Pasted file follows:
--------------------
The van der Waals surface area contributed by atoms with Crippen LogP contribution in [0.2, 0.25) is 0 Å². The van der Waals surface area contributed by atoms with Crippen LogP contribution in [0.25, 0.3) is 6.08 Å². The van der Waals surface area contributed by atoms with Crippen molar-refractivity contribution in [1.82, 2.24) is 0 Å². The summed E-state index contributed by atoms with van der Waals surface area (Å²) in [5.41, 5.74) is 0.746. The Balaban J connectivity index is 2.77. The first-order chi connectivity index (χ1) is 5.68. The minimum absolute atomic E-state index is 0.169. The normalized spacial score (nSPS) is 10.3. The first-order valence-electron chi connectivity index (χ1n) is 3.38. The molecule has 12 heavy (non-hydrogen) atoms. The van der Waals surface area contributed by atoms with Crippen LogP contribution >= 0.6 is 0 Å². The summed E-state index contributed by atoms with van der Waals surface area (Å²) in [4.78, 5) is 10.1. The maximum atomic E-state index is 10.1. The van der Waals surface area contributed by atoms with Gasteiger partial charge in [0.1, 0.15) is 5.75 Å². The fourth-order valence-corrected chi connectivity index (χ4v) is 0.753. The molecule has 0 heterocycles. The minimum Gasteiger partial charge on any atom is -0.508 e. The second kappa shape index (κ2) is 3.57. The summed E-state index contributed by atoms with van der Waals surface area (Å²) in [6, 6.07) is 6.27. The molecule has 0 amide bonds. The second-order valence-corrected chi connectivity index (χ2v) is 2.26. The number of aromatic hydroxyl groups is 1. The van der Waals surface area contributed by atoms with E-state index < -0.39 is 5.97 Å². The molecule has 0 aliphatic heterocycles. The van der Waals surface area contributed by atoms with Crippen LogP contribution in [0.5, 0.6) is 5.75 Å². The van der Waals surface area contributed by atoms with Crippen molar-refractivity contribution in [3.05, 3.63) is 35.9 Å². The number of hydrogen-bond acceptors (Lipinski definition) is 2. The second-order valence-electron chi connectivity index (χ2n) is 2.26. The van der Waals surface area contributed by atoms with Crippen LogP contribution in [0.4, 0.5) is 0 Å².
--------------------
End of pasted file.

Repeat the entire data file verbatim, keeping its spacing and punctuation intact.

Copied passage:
The van der Waals surface area contributed by atoms with Crippen LogP contribution in [0.2, 0.25) is 0 Å². The van der Waals surface area contributed by atoms with Crippen LogP contribution in [0.25, 0.3) is 6.08 Å². The van der Waals surface area contributed by atoms with Crippen molar-refractivity contribution in [1.82, 2.24) is 0 Å². The summed E-state index contributed by atoms with van der Waals surface area (Å²) in [5.41, 5.74) is 0.746. The Balaban J connectivity index is 2.77. The first-order chi connectivity index (χ1) is 5.68. The minimum absolute atomic E-state index is 0.169. The normalized spacial score (nSPS) is 10.3. The first-order valence-electron chi connectivity index (χ1n) is 3.38. The molecule has 12 heavy (non-hydrogen) atoms. The van der Waals surface area contributed by atoms with Crippen LogP contribution >= 0.6 is 0 Å². The summed E-state index contributed by atoms with van der Waals surface area (Å²) in [4.78, 5) is 10.1. The maximum atomic E-state index is 10.1. The van der Waals surface area contributed by atoms with Gasteiger partial charge in [0.1, 0.15) is 5.75 Å². The fourth-order valence-corrected chi connectivity index (χ4v) is 0.753. The molecule has 0 heterocycles. The minimum Gasteiger partial charge on any atom is -0.508 e. The second kappa shape index (κ2) is 3.57. The summed E-state index contributed by atoms with van der Waals surface area (Å²) in [6, 6.07) is 6.27. The molecule has 0 amide bonds. The second-order valence-corrected chi connectivity index (χ2v) is 2.26. The number of aromatic hydroxyl groups is 1. The van der Waals surface area contributed by atoms with E-state index < -0.39 is 5.97 Å². The molecule has 0 aliphatic heterocycles. The van der Waals surface area contributed by atoms with Crippen LogP contribution in [0.5, 0.6) is 5.75 Å². The van der Waals surface area contributed by atoms with Crippen molar-refractivity contribution in [3.05, 3.63) is 35.9 Å². The number of hydrogen-bond acceptors (Lipinski definition) is 2. The second-order valence-electron chi connectivity index (χ2n) is 2.26. The van der Waals surface area contributed by atoms with Crippen LogP contribution in [0.4, 0.5) is 0 Å².